Only 38% of adults surveyed in the new Associated Press poll approve of President Joe Biden’s performance in office — down from 45% last month. This number is consistent with the most recent Quinnipiac poll, which last week showed Biden also at 38% approval among adults and 39% among registered voters.
The Associated Press poll’s 38% rating is bad — very close to his all-time low. But perhaps Biden’s bigger problem is that there’s still a lot of downside potential.
Set aside the recent bank scare for a moment — so far, ordinary people aren’t feeling the effects — and this low number comes at a moment when things are still … meh, pretty OK. Unemployment is low. Gas prices, while a bit high at $3.45 per gallon, are still tolerable.
If only 31% approve of Biden’s handling of the economy now, what happens when things actually go wrong?
For example, what happens if gas rises again to $4.99 like it did last summer? Or when unemployment rises? The Federal Reserve projected last month that unemployment will rise to 5.1%, mostly over the course of the election year, if it raises interest rates by just another half-point from where they are now. It also projects that rates need to go even higher than that to contain inflation fully at the 2% target by the end of 2025.
The economy in particular may help explain the cold reception that Biden is getting from Democrats younger than 45 years old — surprisingly, only 54% of them approve of his economic leadership, far less than the 72% of Democrats older than 45.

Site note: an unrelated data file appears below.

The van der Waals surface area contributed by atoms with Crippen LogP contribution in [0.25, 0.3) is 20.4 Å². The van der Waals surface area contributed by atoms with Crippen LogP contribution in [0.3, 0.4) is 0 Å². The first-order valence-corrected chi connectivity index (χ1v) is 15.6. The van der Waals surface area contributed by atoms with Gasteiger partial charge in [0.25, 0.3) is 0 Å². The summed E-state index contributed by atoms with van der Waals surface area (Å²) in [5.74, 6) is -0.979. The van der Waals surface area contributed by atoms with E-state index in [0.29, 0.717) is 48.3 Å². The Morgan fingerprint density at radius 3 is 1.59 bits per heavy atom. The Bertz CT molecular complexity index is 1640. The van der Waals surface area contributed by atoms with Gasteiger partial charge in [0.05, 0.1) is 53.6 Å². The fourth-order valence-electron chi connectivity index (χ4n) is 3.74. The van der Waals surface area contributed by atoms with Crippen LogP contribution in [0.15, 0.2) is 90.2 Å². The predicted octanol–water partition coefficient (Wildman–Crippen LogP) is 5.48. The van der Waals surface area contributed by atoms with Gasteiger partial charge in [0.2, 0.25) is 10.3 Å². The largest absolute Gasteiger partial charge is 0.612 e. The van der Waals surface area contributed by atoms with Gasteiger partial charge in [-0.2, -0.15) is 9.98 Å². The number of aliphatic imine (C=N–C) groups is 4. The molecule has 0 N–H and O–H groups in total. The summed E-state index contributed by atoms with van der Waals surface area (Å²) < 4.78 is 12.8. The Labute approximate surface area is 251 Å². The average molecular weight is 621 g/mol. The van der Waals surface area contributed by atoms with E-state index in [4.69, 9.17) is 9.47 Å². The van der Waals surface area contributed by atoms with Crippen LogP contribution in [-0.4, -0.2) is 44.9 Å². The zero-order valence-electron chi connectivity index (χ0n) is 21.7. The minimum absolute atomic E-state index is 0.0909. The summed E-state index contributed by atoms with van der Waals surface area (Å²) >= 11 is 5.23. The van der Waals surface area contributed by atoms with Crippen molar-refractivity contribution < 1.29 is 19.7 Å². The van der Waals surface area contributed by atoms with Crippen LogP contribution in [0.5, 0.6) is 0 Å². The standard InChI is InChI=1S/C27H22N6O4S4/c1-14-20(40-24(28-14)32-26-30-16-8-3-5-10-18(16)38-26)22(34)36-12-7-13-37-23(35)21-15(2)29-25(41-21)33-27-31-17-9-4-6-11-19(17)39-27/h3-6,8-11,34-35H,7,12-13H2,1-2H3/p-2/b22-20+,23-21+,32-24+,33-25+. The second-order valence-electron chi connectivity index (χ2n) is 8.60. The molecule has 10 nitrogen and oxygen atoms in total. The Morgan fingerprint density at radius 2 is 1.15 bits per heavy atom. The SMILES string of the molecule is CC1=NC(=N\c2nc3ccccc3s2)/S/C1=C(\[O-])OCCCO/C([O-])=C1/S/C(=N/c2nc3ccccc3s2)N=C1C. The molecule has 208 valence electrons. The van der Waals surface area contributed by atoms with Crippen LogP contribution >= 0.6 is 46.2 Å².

And overall, Biden is doing worse with younger voters than with older ones — adults under 45 are just slightly sourer on him than their older peers at 35% approval versus 40%.
Many young adults are failing to launch amid 6% inflation and the high interest rate environment that had to be created to counter it. The situation is making homeownership (a key milestone for most households to build wealth) unusually difficult for anyone who can’t pay cash, which includes nearly everyone under 45. Rents have skyrocketed. And if you’re not paying high interest on a home, you’re probably paying it on your car and your credit card debt — sadly, 51% of Americans carry a balance on their credit cards. And at 6% inflation, your real wages are falling.
If I had to guess based on these two polls what Biden’s best hope is, I’d say it’s the renomination of former President Donald Trump. The Quinnipiac poll shows that Trump, at negative 22 points, still has a worse favorability rating than Biden (negative 14 points), even now. Only former Vice President Mike Pence (negative 25 points) polls worse.